"This left the parties in the position in which they would have been without such illegal agreement." See also Barnsdall v. Owen, 8 Cir., 200 F. 519; and Blaine v. Blaine, Tex.Civ.App., 207 S.W.2d 989, 994[9-12].
A case in this state dealing with facts similar to those here involved is Hall v. *114 Bucher, supra. There plaintiff agreed to sell and sold to defendant certain corn at an agreed price; such agreed price was to be the highest ceiling price in that locality between March 12 and July 15, 1946. At the date of sale, the ceiling price was $1.08 per bushel. The highest ceiling price during the agreed period was $1.33 1/3 per bushel. Plaintiff sued for an alleged balance due him for the price of corn delivered under and pursuant to their agreement. The Kansas City Court of Appeals held that the agreement was in violation of the Emergency Price Control Act and of regulations issued thereunder. The provisions with reference to prices are in the same section of the Act as are certain of the provisions with reference to rent heretofore quoted supra. 50 U.S.C.A.Appendix § 904(a). A regulation provided that: "Any person may agree to sell at a price which can be increased up to the maximum price in effect at the time of delivery; but no person may, unless authorized by the Office of Price Administration, deliver or agree to deliver at prices to be adjusted upward in accordance with action taken by the Office of Price Administration after delivery." In holding that neither party could recover upon the contract, the court, 227 S.W.2d at page 98, said: "Defendants contend that the contract sued on and proved violates the last quoted regulation because the price of the corn was to be adjusted upward in accordance with action taken by the OPA after delivery. We think this contention must be sustained.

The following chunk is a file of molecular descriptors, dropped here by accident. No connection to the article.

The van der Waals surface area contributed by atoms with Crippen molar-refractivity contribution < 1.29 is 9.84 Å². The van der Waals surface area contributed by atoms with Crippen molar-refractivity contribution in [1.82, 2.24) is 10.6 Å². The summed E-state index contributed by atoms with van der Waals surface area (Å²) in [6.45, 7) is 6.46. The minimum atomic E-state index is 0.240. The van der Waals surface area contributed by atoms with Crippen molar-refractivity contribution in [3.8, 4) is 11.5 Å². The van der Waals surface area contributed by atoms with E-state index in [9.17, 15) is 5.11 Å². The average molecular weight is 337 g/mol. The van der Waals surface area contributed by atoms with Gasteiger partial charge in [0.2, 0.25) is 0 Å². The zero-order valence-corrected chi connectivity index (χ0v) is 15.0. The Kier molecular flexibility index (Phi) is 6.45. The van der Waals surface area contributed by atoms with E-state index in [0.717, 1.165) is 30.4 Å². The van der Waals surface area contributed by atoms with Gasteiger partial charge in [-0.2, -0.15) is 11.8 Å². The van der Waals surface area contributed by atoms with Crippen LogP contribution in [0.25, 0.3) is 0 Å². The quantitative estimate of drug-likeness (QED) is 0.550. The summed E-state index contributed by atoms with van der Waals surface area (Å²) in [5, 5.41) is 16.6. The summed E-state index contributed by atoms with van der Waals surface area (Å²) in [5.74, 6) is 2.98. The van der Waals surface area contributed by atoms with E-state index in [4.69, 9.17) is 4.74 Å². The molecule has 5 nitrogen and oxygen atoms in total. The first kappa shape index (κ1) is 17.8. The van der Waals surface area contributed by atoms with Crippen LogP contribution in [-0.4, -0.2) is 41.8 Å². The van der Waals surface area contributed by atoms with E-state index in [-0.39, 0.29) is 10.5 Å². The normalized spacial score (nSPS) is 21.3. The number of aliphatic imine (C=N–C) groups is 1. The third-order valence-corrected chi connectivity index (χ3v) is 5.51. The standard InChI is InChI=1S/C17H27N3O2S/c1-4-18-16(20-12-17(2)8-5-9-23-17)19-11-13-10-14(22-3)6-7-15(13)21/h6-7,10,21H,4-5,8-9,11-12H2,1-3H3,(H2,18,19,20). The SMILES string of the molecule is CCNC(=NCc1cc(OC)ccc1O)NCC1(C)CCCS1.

"Sec. 904(a), supra, clearly provides that it shall be unlawful for any person to sell or deliver any commodity in violation of any regulation or order or any price schedule adopted and published by the Administrator of the Office of Price Administration. The regulation last above quoted is clear and unambiguous and prohibits any person, unless authorized by the Administrator, to deliver, or agree to deliver, any commodity with the understanding that the price for such commodity is to be adjusted in accordance with any action taken by the Administrator after delivery of such commodity. That is precisely what the plaintiff and the defendants agreed to do and, for that reason, the contract is illegal and neither party can enforce it.